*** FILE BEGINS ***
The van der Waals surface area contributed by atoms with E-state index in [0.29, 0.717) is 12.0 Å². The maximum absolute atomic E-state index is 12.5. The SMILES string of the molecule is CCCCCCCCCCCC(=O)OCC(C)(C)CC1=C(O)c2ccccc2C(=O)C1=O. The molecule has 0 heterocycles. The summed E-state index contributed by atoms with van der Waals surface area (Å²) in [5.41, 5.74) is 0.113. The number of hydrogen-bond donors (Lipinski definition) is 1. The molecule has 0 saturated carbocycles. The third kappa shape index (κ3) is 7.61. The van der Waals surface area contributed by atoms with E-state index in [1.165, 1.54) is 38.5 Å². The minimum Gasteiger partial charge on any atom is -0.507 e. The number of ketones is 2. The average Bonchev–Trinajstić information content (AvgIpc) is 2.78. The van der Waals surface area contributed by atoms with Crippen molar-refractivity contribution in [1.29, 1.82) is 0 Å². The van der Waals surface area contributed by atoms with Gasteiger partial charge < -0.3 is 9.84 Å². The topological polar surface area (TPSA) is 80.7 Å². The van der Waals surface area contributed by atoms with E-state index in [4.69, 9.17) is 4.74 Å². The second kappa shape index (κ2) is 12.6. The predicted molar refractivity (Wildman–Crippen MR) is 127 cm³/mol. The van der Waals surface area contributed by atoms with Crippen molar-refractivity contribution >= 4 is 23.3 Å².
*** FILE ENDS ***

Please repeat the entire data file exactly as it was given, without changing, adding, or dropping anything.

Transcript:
The van der Waals surface area contributed by atoms with E-state index in [0.29, 0.717) is 12.0 Å². The maximum absolute atomic E-state index is 12.5. The SMILES string of the molecule is CCCCCCCCCCCC(=O)OCC(C)(C)CC1=C(O)c2ccccc2C(=O)C1=O. The molecule has 0 heterocycles. The summed E-state index contributed by atoms with van der Waals surface area (Å²) in [5.41, 5.74) is 0.113. The number of hydrogen-bond donors (Lipinski definition) is 1. The molecule has 0 saturated carbocycles. The third kappa shape index (κ3) is 7.61. The van der Waals surface area contributed by atoms with E-state index in [1.165, 1.54) is 38.5 Å². The minimum Gasteiger partial charge on any atom is -0.507 e. The number of ketones is 2. The average Bonchev–Trinajstić information content (AvgIpc) is 2.78. The van der Waals surface area contributed by atoms with Crippen molar-refractivity contribution in [1.29, 1.82) is 0 Å². The van der Waals surface area contributed by atoms with Gasteiger partial charge < -0.3 is 9.84 Å². The topological polar surface area (TPSA) is 80.7 Å². The van der Waals surface area contributed by atoms with E-state index in [4.69, 9.17) is 4.74 Å². The second kappa shape index (κ2) is 12.6. The predicted molar refractivity (Wildman–Crippen MR) is 127 cm³/mol. The van der Waals surface area contributed by atoms with Crippen molar-refractivity contribution >= 4 is 23.3 Å².